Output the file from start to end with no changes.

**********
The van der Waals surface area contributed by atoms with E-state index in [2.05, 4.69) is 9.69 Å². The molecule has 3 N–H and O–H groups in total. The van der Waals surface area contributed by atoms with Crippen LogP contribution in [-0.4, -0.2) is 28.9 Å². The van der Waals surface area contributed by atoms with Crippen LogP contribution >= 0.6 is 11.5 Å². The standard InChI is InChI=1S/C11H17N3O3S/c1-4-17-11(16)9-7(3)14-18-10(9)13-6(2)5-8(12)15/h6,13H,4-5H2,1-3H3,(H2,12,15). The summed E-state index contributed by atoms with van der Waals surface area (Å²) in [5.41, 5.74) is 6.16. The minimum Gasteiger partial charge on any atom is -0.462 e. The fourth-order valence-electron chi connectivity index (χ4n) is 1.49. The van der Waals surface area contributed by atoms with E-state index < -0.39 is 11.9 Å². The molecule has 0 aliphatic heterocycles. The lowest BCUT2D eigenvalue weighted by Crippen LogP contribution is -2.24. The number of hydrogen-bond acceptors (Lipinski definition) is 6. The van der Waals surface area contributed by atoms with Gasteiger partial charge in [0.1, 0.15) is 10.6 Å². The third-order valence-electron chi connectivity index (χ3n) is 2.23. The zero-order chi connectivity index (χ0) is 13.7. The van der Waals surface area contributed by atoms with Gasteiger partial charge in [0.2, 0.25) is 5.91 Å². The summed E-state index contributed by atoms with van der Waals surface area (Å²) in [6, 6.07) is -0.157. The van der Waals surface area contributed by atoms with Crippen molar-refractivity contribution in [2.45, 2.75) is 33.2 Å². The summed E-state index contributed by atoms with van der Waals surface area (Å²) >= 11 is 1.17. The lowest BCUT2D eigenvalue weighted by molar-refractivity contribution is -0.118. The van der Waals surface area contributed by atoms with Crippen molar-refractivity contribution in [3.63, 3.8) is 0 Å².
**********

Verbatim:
The van der Waals surface area contributed by atoms with E-state index in [2.05, 4.69) is 9.69 Å². The molecule has 3 N–H and O–H groups in total. The van der Waals surface area contributed by atoms with Crippen LogP contribution in [-0.4, -0.2) is 28.9 Å². The van der Waals surface area contributed by atoms with Crippen LogP contribution >= 0.6 is 11.5 Å². The standard InChI is InChI=1S/C11H17N3O3S/c1-4-17-11(16)9-7(3)14-18-10(9)13-6(2)5-8(12)15/h6,13H,4-5H2,1-3H3,(H2,12,15). The summed E-state index contributed by atoms with van der Waals surface area (Å²) in [5.41, 5.74) is 6.16. The minimum Gasteiger partial charge on any atom is -0.462 e. The fourth-order valence-electron chi connectivity index (χ4n) is 1.49. The van der Waals surface area contributed by atoms with E-state index < -0.39 is 11.9 Å². The molecule has 0 aliphatic heterocycles. The lowest BCUT2D eigenvalue weighted by Crippen LogP contribution is -2.24. The number of hydrogen-bond acceptors (Lipinski definition) is 6. The van der Waals surface area contributed by atoms with Gasteiger partial charge in [0.1, 0.15) is 10.6 Å². The third-order valence-electron chi connectivity index (χ3n) is 2.23. The zero-order chi connectivity index (χ0) is 13.7. The van der Waals surface area contributed by atoms with Gasteiger partial charge in [0.2, 0.25) is 5.91 Å². The summed E-state index contributed by atoms with van der Waals surface area (Å²) in [6, 6.07) is -0.157. The van der Waals surface area contributed by atoms with Crippen molar-refractivity contribution in [2.45, 2.75) is 33.2 Å². The summed E-state index contributed by atoms with van der Waals surface area (Å²) >= 11 is 1.17. The lowest BCUT2D eigenvalue weighted by molar-refractivity contribution is -0.118. The van der Waals surface area contributed by atoms with Crippen molar-refractivity contribution in [3.63, 3.8) is 0 Å².